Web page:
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Federica Cocco

A recent poll showed only 6.8 per cent of the public has a favourable opinion of Farc, the Colombian rebels who had vowed to disarm and integrate in political and civilian life if the peace deal passed in a landmark referendum. Colombia’s Catholic Church refrained from endorsing the deal.

Federica Cocco

Pew’s latest survey of the American electorate has found that a major factor in candidate support is disliking the opponent. For Trump supporters, opposition to Clinton is among the most frequently cited factors, followed by his status as a political outsider and his policies.

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Federica Cocco

International migration is growing once again, having tailed off after the financial crisis, an OECD report released this week has found.

4.8 million people migrated permanently to OECD countries in 2015, a 10 per cent increase on 2014 and surpassing the previous record set in 2007. Read more

Federica Cocco

How is a country’s wealth affected by removing its capital city? The Cologne Institute for Economic Research set to find out.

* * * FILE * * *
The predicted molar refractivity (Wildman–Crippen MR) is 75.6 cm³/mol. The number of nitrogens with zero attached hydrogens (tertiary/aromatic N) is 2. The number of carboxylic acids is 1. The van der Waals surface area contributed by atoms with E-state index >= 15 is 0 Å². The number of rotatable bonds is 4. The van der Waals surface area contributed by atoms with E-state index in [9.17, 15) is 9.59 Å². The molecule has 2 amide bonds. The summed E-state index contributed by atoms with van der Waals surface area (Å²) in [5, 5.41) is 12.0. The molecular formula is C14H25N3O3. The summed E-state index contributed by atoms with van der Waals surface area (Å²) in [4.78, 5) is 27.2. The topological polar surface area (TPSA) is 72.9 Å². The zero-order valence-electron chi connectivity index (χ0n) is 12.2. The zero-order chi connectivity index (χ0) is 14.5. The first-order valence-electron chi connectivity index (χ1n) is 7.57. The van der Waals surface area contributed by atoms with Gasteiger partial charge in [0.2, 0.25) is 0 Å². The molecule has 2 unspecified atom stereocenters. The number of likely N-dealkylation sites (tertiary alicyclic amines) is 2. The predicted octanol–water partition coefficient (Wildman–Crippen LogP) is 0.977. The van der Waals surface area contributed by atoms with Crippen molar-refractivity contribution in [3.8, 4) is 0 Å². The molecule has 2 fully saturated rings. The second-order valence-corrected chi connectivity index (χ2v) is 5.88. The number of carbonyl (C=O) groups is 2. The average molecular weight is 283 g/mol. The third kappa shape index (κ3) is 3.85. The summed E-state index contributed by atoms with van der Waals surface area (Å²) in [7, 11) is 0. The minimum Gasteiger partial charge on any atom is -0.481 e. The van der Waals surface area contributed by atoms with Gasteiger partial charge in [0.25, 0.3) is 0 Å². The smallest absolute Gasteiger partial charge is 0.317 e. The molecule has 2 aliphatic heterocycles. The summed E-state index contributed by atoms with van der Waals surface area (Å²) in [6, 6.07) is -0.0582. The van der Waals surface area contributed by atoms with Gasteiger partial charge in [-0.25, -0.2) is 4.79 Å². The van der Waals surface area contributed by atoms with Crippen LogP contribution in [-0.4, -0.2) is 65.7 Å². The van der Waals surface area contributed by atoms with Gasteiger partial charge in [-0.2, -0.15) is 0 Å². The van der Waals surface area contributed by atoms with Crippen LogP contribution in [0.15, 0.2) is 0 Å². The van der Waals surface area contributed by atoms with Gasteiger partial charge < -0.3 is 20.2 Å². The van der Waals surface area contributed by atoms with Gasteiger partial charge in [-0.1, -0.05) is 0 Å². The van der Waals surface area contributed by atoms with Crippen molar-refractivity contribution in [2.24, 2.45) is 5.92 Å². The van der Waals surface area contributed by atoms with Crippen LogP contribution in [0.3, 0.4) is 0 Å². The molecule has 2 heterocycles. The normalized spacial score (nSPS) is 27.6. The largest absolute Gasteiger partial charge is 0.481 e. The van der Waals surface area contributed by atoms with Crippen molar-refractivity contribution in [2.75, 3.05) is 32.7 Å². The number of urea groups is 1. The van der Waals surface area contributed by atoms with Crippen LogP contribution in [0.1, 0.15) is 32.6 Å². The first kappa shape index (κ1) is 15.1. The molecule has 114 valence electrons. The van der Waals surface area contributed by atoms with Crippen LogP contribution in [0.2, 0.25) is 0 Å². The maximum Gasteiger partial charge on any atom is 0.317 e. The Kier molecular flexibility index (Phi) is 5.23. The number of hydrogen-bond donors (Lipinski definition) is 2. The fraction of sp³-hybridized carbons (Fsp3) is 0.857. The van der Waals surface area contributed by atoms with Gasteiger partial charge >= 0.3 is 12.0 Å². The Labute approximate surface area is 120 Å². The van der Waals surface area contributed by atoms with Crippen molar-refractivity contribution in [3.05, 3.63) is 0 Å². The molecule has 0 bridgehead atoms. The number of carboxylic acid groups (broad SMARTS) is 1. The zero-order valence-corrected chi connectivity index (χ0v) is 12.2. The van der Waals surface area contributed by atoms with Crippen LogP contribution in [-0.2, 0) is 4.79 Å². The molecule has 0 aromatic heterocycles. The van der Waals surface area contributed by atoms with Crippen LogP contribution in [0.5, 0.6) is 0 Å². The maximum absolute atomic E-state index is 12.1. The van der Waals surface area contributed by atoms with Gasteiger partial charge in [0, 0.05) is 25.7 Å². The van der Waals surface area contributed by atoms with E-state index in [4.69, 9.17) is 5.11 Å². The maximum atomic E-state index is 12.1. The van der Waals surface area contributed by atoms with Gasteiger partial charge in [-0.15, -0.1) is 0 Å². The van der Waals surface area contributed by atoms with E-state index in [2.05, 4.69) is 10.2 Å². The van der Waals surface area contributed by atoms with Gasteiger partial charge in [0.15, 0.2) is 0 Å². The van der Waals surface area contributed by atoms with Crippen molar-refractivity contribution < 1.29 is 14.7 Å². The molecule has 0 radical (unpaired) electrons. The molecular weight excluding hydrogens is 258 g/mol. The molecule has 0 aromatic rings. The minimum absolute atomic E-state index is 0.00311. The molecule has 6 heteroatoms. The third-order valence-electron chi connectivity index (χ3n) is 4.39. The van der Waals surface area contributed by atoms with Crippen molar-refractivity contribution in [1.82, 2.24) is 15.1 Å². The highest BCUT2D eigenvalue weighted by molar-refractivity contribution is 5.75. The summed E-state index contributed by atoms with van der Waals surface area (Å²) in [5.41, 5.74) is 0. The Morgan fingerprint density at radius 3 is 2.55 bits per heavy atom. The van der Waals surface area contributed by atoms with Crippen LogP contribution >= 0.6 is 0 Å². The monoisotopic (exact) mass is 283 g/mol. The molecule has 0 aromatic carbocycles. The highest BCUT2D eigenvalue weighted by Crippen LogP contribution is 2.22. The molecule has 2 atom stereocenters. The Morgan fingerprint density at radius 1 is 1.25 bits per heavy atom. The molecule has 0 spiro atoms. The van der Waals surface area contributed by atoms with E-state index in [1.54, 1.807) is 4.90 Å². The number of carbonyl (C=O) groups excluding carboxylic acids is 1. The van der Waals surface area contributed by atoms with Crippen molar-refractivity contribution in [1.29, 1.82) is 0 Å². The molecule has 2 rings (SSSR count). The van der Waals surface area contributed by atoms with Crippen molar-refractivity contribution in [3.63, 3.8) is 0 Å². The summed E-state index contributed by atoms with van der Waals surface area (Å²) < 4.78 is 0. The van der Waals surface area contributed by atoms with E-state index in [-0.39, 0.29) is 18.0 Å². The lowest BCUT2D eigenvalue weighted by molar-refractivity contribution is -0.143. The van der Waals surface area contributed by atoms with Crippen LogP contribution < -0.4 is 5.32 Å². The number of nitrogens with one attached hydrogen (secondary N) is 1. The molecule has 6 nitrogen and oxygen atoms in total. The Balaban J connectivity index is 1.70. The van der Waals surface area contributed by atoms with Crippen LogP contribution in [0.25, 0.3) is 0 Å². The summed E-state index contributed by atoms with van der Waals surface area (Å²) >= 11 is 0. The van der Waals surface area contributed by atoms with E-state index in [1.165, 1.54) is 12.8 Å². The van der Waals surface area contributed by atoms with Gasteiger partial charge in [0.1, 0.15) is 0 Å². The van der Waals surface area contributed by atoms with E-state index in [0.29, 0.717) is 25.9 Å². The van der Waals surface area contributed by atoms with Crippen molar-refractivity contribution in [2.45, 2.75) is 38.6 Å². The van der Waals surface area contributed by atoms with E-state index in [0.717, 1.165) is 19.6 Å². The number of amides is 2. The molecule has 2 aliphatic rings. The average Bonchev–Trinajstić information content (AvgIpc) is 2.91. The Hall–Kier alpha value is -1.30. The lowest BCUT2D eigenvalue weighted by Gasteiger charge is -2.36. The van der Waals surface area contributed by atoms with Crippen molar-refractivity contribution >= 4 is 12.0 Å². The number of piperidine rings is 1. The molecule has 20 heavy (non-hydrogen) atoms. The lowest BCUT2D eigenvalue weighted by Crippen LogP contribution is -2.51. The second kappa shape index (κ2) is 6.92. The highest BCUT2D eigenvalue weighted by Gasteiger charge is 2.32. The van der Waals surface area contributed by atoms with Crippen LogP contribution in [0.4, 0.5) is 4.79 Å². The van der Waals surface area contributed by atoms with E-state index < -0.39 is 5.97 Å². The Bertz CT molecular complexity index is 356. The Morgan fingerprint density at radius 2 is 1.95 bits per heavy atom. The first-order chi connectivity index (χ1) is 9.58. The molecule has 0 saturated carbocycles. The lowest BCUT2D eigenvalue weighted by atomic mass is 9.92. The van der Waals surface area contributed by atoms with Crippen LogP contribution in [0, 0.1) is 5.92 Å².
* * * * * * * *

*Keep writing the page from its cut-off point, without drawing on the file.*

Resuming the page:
Factoring out London and its residents, the 2014 per capita GDP fell by 11 percent. Nearly one out of every four pounds of the British GDP is earned in its capital city. Read more

Federica Cocco

The US Census Bureau delivered an unexpectedly rosy report on poverty and incomes, which showed the biggest improvement in decades on both fronts. The median household income in 2015 was $56,500, up 5.2 per cent from the previous year, the largest single-year increase since records began.

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Federica Cocco

Britain’s unemployment-to-vacancy ratio for April to June 2016 dipped to its lowest level since the start of 2005, below its pre-downturn average. According to the Office for National Statistics this may reflect a tightening of the labour market.

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Federica Cocco

The US Treasury Department has run a census of same-sex couples three years after the Supreme Court gave them federal recognition.

Using figures from tax returns jointly filed by same-sex couples in 2014 with their Social Security records, researchers found there were 183,280 same-sex marriages in the US that year – equivalent to roughly 0.33 percent of all marriages. Read more